The 2020 Global Terrorism Index (GTI) report, published annually by the Institute for Economics and Peace (IEP), based in the United States, indicates that terrorism incidents in Nigeria fell by 27% in 2019.
This represents the lowest level of terrorism in Nigeria since 2011, with terrorism deaths in Nigeria reduced to 1,245 last year – a 39.1% dip from the 2,043 deaths recorded in 2018.
Despite the overall decline in terrorism in Nigeria last year, the country is still ranked as the third most impacted country in the world by terrorism, a position it has maintained for five consecutive years since 2015.
According to the latest annual GTI report, Afghanistan and Iraq are respectively the first and second most affected countries by terrorism.
Highlights of the report
- The decline in both terrorism incidents and deaths in Nigeria is attributed to a significant reduction in violence by armed Fulani herdsmen.
- The armed herdsmen are being held accountable for majority of terror-related deaths in 2018, with the latest GTI report showing a 72% decline in fatalities attributed to the herdsmen last year.
- Terror-related deaths and incidents attributed to Boko Haram in Nigeria increased by 25% and 30% respectively from the prior year.
- Over the past year, Boko Haram increased attacks on military targets, with deaths rising from 26 in 2018 to 148 in 2019.
- Globally, deaths from terrorism fell in 2019 to 13,826. This represents a 15% dip from the previous year and the fifth consecutive year of decline since peaking in 2014.
- Conflict remains the primary driver of terrorism, with over 96% of deaths from terrorism in 2019 occurring in countries that are already in conflict.
What you should know
- GTI report is published annually by the Institute for Economics and Peace (IEP) based in the United States.
- The GTI report, now in its eighth year, ranks 135 countries according to how they are impacted by terrorism. The indicators used by the GTI include the number of terrorist incidents, fatalities, injuries and property damage.
- Boko Haram, the deadliest terrorist group in Nigeria ranks second in the world, behind the Taliban in Afghanistan.
- There are 63 countries in 2019 that recorded at least one death from a terrorist attack and 17 countries that recorded over 100 deaths from terrorism. However, only Afghanistan and Nigeria recorded over 1,000 deaths and both countries had significant reductions in the number of people killed in 2019.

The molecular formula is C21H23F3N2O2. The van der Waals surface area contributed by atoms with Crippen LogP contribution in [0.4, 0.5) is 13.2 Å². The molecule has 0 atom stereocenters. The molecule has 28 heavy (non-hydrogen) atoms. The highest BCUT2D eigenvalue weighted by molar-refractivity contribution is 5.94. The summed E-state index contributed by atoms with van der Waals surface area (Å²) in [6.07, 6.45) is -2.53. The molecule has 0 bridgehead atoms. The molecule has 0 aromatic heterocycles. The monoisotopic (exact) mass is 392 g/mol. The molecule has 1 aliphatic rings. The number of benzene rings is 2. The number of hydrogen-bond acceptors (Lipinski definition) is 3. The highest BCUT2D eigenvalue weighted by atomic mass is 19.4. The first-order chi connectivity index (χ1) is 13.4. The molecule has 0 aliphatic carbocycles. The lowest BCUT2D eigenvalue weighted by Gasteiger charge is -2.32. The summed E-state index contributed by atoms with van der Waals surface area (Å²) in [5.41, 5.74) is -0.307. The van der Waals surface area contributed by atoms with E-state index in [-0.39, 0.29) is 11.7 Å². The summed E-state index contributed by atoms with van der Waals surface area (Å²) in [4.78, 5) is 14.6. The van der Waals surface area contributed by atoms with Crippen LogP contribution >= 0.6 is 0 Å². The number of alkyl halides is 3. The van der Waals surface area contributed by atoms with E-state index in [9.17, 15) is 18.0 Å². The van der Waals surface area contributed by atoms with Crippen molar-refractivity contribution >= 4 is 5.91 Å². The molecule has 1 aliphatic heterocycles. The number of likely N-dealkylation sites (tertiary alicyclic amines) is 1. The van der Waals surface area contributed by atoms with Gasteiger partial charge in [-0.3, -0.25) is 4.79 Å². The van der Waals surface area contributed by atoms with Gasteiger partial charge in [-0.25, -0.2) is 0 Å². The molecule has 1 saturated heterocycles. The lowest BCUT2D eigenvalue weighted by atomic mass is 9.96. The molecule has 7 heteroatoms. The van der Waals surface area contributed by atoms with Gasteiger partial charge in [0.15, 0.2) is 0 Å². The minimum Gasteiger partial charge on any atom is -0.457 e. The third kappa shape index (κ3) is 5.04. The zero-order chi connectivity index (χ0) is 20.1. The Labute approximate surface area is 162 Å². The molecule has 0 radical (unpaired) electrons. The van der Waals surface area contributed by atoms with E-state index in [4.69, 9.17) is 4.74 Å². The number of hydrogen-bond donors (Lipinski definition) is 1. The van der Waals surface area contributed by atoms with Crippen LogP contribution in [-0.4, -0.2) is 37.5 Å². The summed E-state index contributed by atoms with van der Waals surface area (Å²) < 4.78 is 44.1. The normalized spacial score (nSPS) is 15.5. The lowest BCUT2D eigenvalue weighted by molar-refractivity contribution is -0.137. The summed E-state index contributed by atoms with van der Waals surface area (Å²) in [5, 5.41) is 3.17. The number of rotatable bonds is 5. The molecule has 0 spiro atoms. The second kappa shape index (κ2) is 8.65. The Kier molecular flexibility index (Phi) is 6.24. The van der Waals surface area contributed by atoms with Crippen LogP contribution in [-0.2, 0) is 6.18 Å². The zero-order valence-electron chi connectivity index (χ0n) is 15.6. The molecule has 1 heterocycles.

- Globally, the report estimates the economic impact of violence, including military, homicide, incarceration and terrorism to be $14.5 trillion in 2019. This is the equivalent of 10.6% of global GDP. The global economic impact of terrorism alone was estimated to be $26.4 billion last year.
- There are emerging new threats of politically-induced terrorism in North America, Western Europe, and Oceania, though with minimal fatalities.
53,460 3G and 4G Base Transceiver Stations (BTS) deployed in Nigeria – Prof. Danbatta
The 3G and 4G base transceiver stations deployed in Nigeria in the last 5 years increased from 30,000 to 53,460.
A total of 53,460 third-generation (3G) and fourth-generation (4G) base transceiver stations (BTS) have been deployed in Nigeria in the last five years.
This was disclosed by the Executive Vice Chairman of Nigerian Communications Commission (NCC), Prof. Umar Danbatta at a briefing session for the new Permanent Secretary of the Federal Ministry of Communications and Digital Economy, Engr. Festus Yusuf Daudu.
According to Danbatta, the effective regulatory regime put in place by his leadership has created the desired impetus for the increased deployment of infrastructure by various telecoms operators, which in turn, has helped to improve the broadband penetration and other related service delivery in the telecoms industry.
“The BTS, fibre optic cables and other related infrastructure are central to the provision of improved service experience for Nigerians by their respective telecoms service providers.
“The licensed Infrastructure Companies (InfraCos) are also expected to add 38,296km to optic fibre cables when they commence full operations.”
What they are saying
According to Prof Danbatta:
- “The Commission will continue to put in its best in the discharge of its mandates, especially in facilitating the deployment of broadband, which is central to diversifying the Nigerian economy and national development”
- “Also, it is our belief that the communications industry, under the leadership of the Ministry of Communications and Digital Economy, will experience more quantum leaps and retain its current leadership role in the telecommunications space”
In his reaction and comment, the new Perm Sec, Engr. Festus Yusuf Daudu said:
- “I want to thank NCC for its contribution to the Nigerian economy so far. I am not exaggerating about the achievements of NCC, in terms of contribution to GDP and how NCC’s effective regulatory role has been helping the economy in so many ways”
What you should know
- The BTS system is part of a GSM network that is responsible for the reception and transmission of radio signals from mobile phones.